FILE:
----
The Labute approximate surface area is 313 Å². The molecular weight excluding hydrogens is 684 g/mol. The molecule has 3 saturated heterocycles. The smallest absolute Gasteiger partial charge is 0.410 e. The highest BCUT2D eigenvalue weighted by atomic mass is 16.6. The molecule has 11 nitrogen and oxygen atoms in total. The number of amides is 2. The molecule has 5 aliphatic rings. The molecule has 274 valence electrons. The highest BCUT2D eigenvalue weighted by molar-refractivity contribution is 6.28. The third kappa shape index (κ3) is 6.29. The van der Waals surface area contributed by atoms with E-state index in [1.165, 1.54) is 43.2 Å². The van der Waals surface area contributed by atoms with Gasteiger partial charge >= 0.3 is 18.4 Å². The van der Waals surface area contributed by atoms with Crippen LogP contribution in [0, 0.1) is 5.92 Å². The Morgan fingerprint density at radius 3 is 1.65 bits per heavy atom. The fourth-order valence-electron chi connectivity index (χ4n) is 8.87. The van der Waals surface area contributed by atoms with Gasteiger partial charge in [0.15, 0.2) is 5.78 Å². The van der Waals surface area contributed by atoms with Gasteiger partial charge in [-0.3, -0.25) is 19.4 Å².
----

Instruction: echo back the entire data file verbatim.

The Labute approximate surface area is 313 Å². The molecular weight excluding hydrogens is 684 g/mol. The molecule has 3 saturated heterocycles. The smallest absolute Gasteiger partial charge is 0.410 e. The highest BCUT2D eigenvalue weighted by atomic mass is 16.6. The molecule has 11 nitrogen and oxygen atoms in total. The number of amides is 2. The molecule has 5 aliphatic rings. The molecule has 274 valence electrons. The highest BCUT2D eigenvalue weighted by molar-refractivity contribution is 6.28. The third kappa shape index (κ3) is 6.29. The van der Waals surface area contributed by atoms with E-state index in [1.165, 1.54) is 43.2 Å². The van der Waals surface area contributed by atoms with Gasteiger partial charge >= 0.3 is 18.4 Å². The van der Waals surface area contributed by atoms with Crippen LogP contribution in [0, 0.1) is 5.92 Å². The Morgan fingerprint density at radius 3 is 1.65 bits per heavy atom. The fourth-order valence-electron chi connectivity index (χ4n) is 8.87. The van der Waals surface area contributed by atoms with Gasteiger partial charge in [0.15, 0.2) is 5.78 Å². The van der Waals surface area contributed by atoms with Gasteiger partial charge in [-0.3, -0.25) is 19.4 Å².